Trade Groups Decry Feds’ New Investment Rule

     DALLAS (CN) – The Labor Department’s new 1,023-page rule that imposes a fiduciary duty on investment professionals will hurt people who save for retirement and exceeds the department’s authority, trade and business groups claim.
     Lead plaintiff U.S. Chamber of Commerce sued the U.S. Department of Labor in Northern Texas Federal Court on Wednesday.
     The group opposes regulations announced in April that impose fiduciary duties on brokers and registered investment advisors for people who have individual retirement accounts and 401(k) plans.
     Co-plaintiffs include local chambers of commerce in Irving, Humble, Lake Houston and Lubbock, Texas.
     The plaintiffs say the new rule “creates sweeping changes” that make saving for retirement more difficult. They say advisors working on small business plans will have no choice but to stop servicing such plans.
     “It specifically hinders many of our member firms’ ability to continue providing the level of holistic financial advice and suitable investment options their clients are accustomed to,” the plaintiffs said in a statement Thursday morning. “The rule will shackle Main Street financial advisors with extensive new requirements and constant liability, forcing them to limit the options and guidance they provide to retirement savers.”
     The trade and business groups say the rule will “upend” the preexisting regulatory framework for investment professionals by making them fiduciaries under the Employee Retirement Income Security Act and Internal Revenue Code.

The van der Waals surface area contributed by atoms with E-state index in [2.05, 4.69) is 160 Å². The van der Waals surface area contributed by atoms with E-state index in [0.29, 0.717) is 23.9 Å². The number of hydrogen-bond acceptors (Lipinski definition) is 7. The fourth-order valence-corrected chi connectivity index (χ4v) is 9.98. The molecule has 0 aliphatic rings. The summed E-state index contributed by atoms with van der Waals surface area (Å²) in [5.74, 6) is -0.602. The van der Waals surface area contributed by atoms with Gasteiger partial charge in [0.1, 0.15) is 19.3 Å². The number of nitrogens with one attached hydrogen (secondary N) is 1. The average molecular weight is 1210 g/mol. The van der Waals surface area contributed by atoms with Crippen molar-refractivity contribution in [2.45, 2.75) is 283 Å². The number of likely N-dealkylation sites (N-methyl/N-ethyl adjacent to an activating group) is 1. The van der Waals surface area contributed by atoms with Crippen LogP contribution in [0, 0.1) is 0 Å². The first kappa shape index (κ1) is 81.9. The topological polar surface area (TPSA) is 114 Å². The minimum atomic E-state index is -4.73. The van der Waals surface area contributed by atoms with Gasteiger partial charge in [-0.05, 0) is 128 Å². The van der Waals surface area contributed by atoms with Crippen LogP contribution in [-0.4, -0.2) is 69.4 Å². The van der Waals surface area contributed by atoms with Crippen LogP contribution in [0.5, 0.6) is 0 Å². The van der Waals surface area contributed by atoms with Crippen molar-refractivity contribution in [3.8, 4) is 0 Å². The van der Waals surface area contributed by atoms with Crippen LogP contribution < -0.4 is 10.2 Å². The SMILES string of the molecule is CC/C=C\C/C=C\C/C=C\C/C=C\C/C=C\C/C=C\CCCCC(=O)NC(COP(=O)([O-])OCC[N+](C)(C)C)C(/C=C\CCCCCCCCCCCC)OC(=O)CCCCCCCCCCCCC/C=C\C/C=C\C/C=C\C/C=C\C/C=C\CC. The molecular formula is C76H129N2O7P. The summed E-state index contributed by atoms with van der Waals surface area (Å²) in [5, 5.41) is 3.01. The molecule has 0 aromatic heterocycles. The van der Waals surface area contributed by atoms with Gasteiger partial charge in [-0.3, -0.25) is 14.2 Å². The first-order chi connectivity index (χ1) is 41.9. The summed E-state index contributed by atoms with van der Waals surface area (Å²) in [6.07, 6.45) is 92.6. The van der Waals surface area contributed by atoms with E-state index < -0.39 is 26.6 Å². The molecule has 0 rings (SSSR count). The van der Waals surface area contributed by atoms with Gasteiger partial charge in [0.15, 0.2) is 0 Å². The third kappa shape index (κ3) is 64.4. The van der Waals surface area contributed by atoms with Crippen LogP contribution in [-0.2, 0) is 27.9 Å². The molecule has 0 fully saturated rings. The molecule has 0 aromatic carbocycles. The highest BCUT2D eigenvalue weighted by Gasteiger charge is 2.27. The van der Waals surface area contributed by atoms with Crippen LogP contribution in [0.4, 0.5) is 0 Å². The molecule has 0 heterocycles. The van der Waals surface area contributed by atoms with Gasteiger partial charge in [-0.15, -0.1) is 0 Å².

“The rule makes it impossible to sell most individual retirement investment products without being deemed a fiduciary,” according to the complaint.
     The groups say sufficient regulations by other agencies already exist.
     “In providing both fiduciary and non-fiduciary services, financial professionals and their firms abide by exacting standards of care established by the SEC, FINRA, state insurance departments, and state securities departments,” the 74-page complaint states. “Serving the best interest of customers has been and remains a paramount commitment of the industry, which has long supported the SEC’s development of a uniform standard requiring professionals to act as fiduciaries when providing personalized investment advice about securities to retail customers.”
     Labor Department officials did not immediately respond to an email message requesting comment Thursday afternoon.
     The plaintiffs seek a declaration against the rule for violations of the Administrative Procedure Act and the First Amendment. They are represented by Eugene Scalia with Gibson, Dunn & Crutcher in Washington, D.C.

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